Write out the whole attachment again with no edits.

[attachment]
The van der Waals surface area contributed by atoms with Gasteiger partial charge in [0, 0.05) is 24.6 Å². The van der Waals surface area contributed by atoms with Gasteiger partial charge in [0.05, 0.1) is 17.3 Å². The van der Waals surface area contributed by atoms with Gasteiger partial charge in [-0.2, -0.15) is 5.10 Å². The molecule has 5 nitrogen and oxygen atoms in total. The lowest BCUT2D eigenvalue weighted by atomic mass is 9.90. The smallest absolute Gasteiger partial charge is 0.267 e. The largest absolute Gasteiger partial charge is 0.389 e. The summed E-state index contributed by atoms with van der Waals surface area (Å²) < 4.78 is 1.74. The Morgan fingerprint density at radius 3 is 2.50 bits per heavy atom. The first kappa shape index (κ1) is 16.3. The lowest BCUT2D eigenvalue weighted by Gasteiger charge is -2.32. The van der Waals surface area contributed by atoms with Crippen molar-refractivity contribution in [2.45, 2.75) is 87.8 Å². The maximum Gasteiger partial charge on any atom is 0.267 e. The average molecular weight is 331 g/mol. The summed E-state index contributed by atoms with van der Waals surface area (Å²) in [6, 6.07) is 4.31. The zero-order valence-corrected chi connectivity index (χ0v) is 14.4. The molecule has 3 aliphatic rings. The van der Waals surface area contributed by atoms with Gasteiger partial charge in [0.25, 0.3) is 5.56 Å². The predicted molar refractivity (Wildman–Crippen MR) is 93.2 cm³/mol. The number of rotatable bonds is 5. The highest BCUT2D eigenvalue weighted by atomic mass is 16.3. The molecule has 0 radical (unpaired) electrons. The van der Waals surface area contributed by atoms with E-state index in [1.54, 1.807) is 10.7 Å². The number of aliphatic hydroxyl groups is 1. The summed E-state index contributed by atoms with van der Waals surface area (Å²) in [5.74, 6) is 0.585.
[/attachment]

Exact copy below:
The van der Waals surface area contributed by atoms with Gasteiger partial charge in [0, 0.05) is 24.6 Å². The van der Waals surface area contributed by atoms with Gasteiger partial charge in [0.05, 0.1) is 17.3 Å². The van der Waals surface area contributed by atoms with Gasteiger partial charge in [-0.2, -0.15) is 5.10 Å². The molecule has 5 nitrogen and oxygen atoms in total. The lowest BCUT2D eigenvalue weighted by atomic mass is 9.90. The smallest absolute Gasteiger partial charge is 0.267 e. The largest absolute Gasteiger partial charge is 0.389 e. The summed E-state index contributed by atoms with van der Waals surface area (Å²) < 4.78 is 1.74. The Morgan fingerprint density at radius 3 is 2.50 bits per heavy atom. The first kappa shape index (κ1) is 16.3. The lowest BCUT2D eigenvalue weighted by Gasteiger charge is -2.32. The van der Waals surface area contributed by atoms with Crippen molar-refractivity contribution in [2.45, 2.75) is 87.8 Å². The maximum Gasteiger partial charge on any atom is 0.267 e. The average molecular weight is 331 g/mol. The summed E-state index contributed by atoms with van der Waals surface area (Å²) in [6, 6.07) is 4.31. The zero-order valence-corrected chi connectivity index (χ0v) is 14.4. The molecule has 3 aliphatic rings. The van der Waals surface area contributed by atoms with Gasteiger partial charge in [0.25, 0.3) is 5.56 Å². The predicted molar refractivity (Wildman–Crippen MR) is 93.2 cm³/mol. The number of rotatable bonds is 5. The highest BCUT2D eigenvalue weighted by atomic mass is 16.3. The molecule has 0 radical (unpaired) electrons. The van der Waals surface area contributed by atoms with E-state index in [1.54, 1.807) is 10.7 Å². The number of aliphatic hydroxyl groups is 1. The summed E-state index contributed by atoms with van der Waals surface area (Å²) in [5.74, 6) is 0.585.